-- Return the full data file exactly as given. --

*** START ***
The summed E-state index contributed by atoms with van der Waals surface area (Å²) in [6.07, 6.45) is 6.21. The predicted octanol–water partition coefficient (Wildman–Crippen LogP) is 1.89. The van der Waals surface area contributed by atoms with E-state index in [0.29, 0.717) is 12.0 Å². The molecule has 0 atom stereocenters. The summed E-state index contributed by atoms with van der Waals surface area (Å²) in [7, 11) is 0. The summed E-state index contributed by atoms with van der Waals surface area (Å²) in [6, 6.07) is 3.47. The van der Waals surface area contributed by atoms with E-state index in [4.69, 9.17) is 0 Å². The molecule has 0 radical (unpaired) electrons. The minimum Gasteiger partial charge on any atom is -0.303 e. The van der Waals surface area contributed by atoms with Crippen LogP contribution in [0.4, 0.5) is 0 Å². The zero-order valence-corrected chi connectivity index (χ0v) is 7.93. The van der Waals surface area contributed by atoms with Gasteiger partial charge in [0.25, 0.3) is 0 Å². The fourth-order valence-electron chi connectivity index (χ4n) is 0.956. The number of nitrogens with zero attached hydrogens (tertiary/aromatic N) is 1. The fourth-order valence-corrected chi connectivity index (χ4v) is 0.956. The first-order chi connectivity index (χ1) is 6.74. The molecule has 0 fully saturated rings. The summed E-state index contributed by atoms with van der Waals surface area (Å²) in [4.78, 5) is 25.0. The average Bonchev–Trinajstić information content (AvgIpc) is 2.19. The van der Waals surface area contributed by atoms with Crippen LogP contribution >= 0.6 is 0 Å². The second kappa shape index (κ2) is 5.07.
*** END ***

The summed E-state index contributed by atoms with van der Waals surface area (Å²) in [6.07, 6.45) is 6.21. The predicted octanol–water partition coefficient (Wildman–Crippen LogP) is 1.89. The van der Waals surface area contributed by atoms with E-state index in [0.29, 0.717) is 12.0 Å². The molecule has 0 atom stereocenters. The summed E-state index contributed by atoms with van der Waals surface area (Å²) in [7, 11) is 0. The summed E-state index contributed by atoms with van der Waals surface area (Å²) in [6, 6.07) is 3.47. The van der Waals surface area contributed by atoms with E-state index in [4.69, 9.17) is 0 Å². The molecule has 0 radical (unpaired) electrons. The minimum Gasteiger partial charge on any atom is -0.303 e. The van der Waals surface area contributed by atoms with Crippen LogP contribution in [0.4, 0.5) is 0 Å². The zero-order valence-corrected chi connectivity index (χ0v) is 7.93. The van der Waals surface area contributed by atoms with Gasteiger partial charge in [0.25, 0.3) is 0 Å². The fourth-order valence-electron chi connectivity index (χ4n) is 0.956. The number of nitrogens with zero attached hydrogens (tertiary/aromatic N) is 1. The fourth-order valence-corrected chi connectivity index (χ4v) is 0.956. The first-order chi connectivity index (χ1) is 6.74. The molecule has 0 fully saturated rings. The summed E-state index contributed by atoms with van der Waals surface area (Å²) in [4.78, 5) is 25.0. The average Bonchev–Trinajstić information content (AvgIpc) is 2.19. The van der Waals surface area contributed by atoms with Crippen LogP contribution >= 0.6 is 0 Å². The second kappa shape index (κ2) is 5.07.